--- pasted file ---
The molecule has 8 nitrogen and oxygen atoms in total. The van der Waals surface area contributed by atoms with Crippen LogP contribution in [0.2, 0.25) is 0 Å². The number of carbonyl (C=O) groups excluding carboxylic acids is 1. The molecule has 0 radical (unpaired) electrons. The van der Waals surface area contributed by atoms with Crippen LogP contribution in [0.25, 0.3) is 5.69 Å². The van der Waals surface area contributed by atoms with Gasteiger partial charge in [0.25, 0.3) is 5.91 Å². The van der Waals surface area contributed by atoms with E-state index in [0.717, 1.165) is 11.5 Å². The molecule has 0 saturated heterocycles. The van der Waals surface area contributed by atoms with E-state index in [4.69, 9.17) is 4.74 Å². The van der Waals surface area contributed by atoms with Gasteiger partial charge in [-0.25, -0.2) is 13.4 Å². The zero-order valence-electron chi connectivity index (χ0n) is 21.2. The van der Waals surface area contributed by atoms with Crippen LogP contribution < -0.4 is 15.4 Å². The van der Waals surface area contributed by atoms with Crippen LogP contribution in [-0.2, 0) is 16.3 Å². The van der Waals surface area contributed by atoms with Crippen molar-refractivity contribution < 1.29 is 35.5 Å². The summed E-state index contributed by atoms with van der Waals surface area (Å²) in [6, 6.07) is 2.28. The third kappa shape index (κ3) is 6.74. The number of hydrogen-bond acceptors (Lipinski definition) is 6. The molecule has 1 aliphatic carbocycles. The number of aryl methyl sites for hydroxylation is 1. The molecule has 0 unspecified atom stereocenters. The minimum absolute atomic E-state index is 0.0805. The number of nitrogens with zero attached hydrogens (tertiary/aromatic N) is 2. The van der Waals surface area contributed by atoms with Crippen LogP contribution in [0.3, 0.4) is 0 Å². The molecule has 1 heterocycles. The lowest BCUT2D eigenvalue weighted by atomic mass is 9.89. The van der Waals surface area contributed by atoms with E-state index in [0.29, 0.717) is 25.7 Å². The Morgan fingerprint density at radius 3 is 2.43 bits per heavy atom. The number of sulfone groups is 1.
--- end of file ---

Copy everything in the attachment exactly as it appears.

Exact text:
The molecule has 8 nitrogen and oxygen atoms in total. The van der Waals surface area contributed by atoms with Crippen LogP contribution in [0.2, 0.25) is 0 Å². The number of carbonyl (C=O) groups excluding carboxylic acids is 1. The molecule has 0 radical (unpaired) electrons. The van der Waals surface area contributed by atoms with Crippen LogP contribution in [0.25, 0.3) is 5.69 Å². The van der Waals surface area contributed by atoms with Gasteiger partial charge in [0.25, 0.3) is 5.91 Å². The van der Waals surface area contributed by atoms with E-state index in [0.717, 1.165) is 11.5 Å². The molecule has 0 saturated heterocycles. The van der Waals surface area contributed by atoms with E-state index in [4.69, 9.17) is 4.74 Å². The van der Waals surface area contributed by atoms with Gasteiger partial charge in [-0.25, -0.2) is 13.4 Å². The zero-order valence-electron chi connectivity index (χ0n) is 21.2. The van der Waals surface area contributed by atoms with Crippen LogP contribution < -0.4 is 15.4 Å². The van der Waals surface area contributed by atoms with Crippen LogP contribution in [-0.2, 0) is 16.3 Å². The van der Waals surface area contributed by atoms with Crippen molar-refractivity contribution < 1.29 is 35.5 Å². The summed E-state index contributed by atoms with van der Waals surface area (Å²) in [6, 6.07) is 2.28. The third kappa shape index (κ3) is 6.74. The number of hydrogen-bond acceptors (Lipinski definition) is 6. The molecule has 1 aliphatic carbocycles. The number of aryl methyl sites for hydroxylation is 1. The molecule has 0 unspecified atom stereocenters. The minimum absolute atomic E-state index is 0.0805. The number of nitrogens with zero attached hydrogens (tertiary/aromatic N) is 2. The van der Waals surface area contributed by atoms with Crippen LogP contribution in [0.3, 0.4) is 0 Å². The molecule has 1 heterocycles. The lowest BCUT2D eigenvalue weighted by atomic mass is 9.89. The van der Waals surface area contributed by atoms with E-state index in [0.29, 0.717) is 25.7 Å². The Morgan fingerprint density at radius 3 is 2.43 bits per heavy atom. The number of sulfone groups is 1.